There is a marked difference between good project teams and great project teams. The ability to tap into that “thing” that drives people towards innovation and self-motivation is what separates project leadership from project management. To really inspire greatness, leaders have to connect with their people and demonstrate that they care about them.
Let’s think about what it takes to build great project teams. It’s a lot more than hiring good, smart, dedicated people. It’s about motivating people and teams to become self-actualizing entities that grow and evolve beyond the point suggested by their talent level. Greatness in project teams emerges when the sum becomes greater than the sum of its parts.
Todays project leaders have to understand that teams are faced with:
– incredible pressure to produce.
– increasing complexity stemming from changing technologies and steeper learning curves.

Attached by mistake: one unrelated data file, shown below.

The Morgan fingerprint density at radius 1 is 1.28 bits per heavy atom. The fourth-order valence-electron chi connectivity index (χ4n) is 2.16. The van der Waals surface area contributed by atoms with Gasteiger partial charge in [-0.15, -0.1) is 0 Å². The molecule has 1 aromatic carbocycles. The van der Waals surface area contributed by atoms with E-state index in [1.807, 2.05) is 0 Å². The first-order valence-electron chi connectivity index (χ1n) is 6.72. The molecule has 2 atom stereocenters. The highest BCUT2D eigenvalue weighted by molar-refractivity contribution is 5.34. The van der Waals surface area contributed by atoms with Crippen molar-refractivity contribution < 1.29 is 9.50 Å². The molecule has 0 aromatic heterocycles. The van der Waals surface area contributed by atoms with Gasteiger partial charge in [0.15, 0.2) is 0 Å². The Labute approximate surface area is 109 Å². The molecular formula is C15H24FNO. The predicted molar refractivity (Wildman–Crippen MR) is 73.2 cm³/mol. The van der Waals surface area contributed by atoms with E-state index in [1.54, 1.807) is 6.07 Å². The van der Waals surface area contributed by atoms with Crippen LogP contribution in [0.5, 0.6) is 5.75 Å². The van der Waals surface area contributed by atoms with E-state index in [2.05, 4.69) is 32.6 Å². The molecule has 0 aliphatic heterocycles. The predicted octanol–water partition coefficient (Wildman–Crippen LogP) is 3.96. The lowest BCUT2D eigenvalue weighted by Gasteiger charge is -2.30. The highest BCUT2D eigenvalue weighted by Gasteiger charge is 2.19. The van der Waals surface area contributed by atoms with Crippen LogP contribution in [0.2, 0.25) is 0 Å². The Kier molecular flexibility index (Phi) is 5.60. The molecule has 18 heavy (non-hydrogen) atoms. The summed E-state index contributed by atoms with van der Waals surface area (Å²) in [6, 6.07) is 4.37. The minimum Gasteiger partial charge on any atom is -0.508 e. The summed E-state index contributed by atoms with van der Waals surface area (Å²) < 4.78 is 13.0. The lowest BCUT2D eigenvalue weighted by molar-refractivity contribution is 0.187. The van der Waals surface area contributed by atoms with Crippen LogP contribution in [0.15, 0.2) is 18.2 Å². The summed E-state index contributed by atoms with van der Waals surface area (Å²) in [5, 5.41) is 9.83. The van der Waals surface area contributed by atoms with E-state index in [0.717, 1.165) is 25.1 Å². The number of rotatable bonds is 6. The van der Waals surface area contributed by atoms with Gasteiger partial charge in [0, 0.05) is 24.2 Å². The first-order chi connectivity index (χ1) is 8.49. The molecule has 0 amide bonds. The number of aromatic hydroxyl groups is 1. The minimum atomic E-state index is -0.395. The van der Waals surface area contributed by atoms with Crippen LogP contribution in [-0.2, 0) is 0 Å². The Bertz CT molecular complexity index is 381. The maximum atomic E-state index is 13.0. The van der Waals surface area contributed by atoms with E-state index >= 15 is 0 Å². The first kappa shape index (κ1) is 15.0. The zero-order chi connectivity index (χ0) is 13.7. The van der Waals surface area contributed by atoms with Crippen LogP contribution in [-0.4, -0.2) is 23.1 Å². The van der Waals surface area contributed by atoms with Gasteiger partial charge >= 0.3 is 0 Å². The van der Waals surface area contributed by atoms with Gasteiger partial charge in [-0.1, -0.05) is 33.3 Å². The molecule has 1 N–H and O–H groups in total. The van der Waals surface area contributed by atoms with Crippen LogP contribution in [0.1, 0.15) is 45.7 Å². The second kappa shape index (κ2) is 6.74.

– stiff resource constraints.
– a changing competitive landscape.
The only path that will be sustainable is to create an environment which promotes organizational learning. I highly recommend the following book which changed the way I thought about team building and raised my awareness of the immense potential that remains untapped in our people and in our teams –
The Fifth Discipline: The Art and Practice of the Learning Organization is a book by Peter Senge (a senior lecturer at MIT) focusing on group problem solving using the systems thinking method in order to convert companies into learning organizations. The five disciplines represent approaches (theories and methods) for developing three core learning capabilities: fostering aspiration, developing reflective conversation, and understanding complexity.